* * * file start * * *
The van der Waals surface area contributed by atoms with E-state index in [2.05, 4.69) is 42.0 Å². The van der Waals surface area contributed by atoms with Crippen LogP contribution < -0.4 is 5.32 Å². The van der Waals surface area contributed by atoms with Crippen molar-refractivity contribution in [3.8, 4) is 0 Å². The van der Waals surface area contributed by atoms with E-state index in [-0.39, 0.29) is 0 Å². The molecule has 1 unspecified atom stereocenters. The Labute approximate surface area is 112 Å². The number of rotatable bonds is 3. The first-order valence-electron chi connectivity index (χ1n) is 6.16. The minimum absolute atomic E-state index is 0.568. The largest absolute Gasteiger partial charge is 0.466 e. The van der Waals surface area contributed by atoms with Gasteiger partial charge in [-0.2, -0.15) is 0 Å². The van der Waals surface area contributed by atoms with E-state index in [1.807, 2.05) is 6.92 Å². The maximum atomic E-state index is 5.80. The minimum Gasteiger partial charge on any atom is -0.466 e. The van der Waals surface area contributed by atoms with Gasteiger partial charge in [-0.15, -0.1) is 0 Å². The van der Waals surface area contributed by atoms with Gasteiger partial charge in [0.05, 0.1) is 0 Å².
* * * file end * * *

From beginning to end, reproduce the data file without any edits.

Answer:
The van der Waals surface area contributed by atoms with E-state index in [2.05, 4.69) is 42.0 Å². The van der Waals surface area contributed by atoms with Crippen LogP contribution < -0.4 is 5.32 Å². The van der Waals surface area contributed by atoms with Crippen molar-refractivity contribution in [3.8, 4) is 0 Å². The van der Waals surface area contributed by atoms with E-state index in [-0.39, 0.29) is 0 Å². The molecule has 1 unspecified atom stereocenters. The Labute approximate surface area is 112 Å². The number of rotatable bonds is 3. The first-order valence-electron chi connectivity index (χ1n) is 6.16. The minimum absolute atomic E-state index is 0.568. The largest absolute Gasteiger partial charge is 0.466 e. The van der Waals surface area contributed by atoms with Gasteiger partial charge in [-0.2, -0.15) is 0 Å². The van der Waals surface area contributed by atoms with E-state index in [1.807, 2.05) is 6.92 Å². The maximum atomic E-state index is 5.80. The minimum Gasteiger partial charge on any atom is -0.466 e. The van der Waals surface area contributed by atoms with Gasteiger partial charge in [-0.15, -0.1) is 0 Å². The van der Waals surface area contributed by atoms with Gasteiger partial charge in [0.05, 0.1) is 0 Å².